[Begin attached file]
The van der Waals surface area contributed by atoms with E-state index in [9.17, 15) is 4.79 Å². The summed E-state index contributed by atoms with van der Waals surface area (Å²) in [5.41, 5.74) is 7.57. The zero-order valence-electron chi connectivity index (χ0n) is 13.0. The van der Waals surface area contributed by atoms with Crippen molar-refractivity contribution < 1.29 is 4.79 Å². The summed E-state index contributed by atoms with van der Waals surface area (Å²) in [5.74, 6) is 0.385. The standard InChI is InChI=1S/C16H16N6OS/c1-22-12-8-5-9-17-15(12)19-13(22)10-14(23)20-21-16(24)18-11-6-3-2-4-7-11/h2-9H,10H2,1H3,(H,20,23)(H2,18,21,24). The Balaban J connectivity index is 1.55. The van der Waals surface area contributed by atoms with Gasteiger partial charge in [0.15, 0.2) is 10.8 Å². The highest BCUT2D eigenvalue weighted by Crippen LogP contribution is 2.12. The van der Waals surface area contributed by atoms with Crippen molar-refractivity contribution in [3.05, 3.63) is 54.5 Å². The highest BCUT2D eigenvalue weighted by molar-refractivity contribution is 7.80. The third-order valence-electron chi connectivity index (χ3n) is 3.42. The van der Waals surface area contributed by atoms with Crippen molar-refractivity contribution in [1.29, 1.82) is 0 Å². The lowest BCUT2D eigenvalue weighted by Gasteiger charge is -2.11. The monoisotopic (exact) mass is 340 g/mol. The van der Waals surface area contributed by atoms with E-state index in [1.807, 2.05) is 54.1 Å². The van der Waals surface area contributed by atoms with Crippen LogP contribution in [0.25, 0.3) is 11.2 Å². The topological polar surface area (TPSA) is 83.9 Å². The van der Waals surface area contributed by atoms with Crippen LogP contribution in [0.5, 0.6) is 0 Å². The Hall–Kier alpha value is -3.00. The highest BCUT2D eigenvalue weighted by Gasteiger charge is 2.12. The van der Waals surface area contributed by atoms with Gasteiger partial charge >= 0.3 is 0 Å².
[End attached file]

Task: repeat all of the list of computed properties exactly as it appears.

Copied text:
The van der Waals surface area contributed by atoms with E-state index in [9.17, 15) is 4.79 Å². The summed E-state index contributed by atoms with van der Waals surface area (Å²) in [5.41, 5.74) is 7.57. The zero-order valence-electron chi connectivity index (χ0n) is 13.0. The van der Waals surface area contributed by atoms with Crippen molar-refractivity contribution < 1.29 is 4.79 Å². The summed E-state index contributed by atoms with van der Waals surface area (Å²) in [5.74, 6) is 0.385. The standard InChI is InChI=1S/C16H16N6OS/c1-22-12-8-5-9-17-15(12)19-13(22)10-14(23)20-21-16(24)18-11-6-3-2-4-7-11/h2-9H,10H2,1H3,(H,20,23)(H2,18,21,24). The Balaban J connectivity index is 1.55. The van der Waals surface area contributed by atoms with Gasteiger partial charge in [0.15, 0.2) is 10.8 Å². The highest BCUT2D eigenvalue weighted by Crippen LogP contribution is 2.12. The van der Waals surface area contributed by atoms with Crippen molar-refractivity contribution in [3.05, 3.63) is 54.5 Å². The highest BCUT2D eigenvalue weighted by molar-refractivity contribution is 7.80. The third-order valence-electron chi connectivity index (χ3n) is 3.42. The van der Waals surface area contributed by atoms with Crippen molar-refractivity contribution in [1.29, 1.82) is 0 Å². The lowest BCUT2D eigenvalue weighted by Gasteiger charge is -2.11. The monoisotopic (exact) mass is 340 g/mol. The van der Waals surface area contributed by atoms with E-state index in [1.807, 2.05) is 54.1 Å². The van der Waals surface area contributed by atoms with Crippen LogP contribution in [0.25, 0.3) is 11.2 Å². The topological polar surface area (TPSA) is 83.9 Å². The van der Waals surface area contributed by atoms with Crippen LogP contribution in [0.5, 0.6) is 0 Å². The Hall–Kier alpha value is -3.00. The highest BCUT2D eigenvalue weighted by Gasteiger charge is 2.12. The van der Waals surface area contributed by atoms with Gasteiger partial charge >= 0.3 is 0 Å².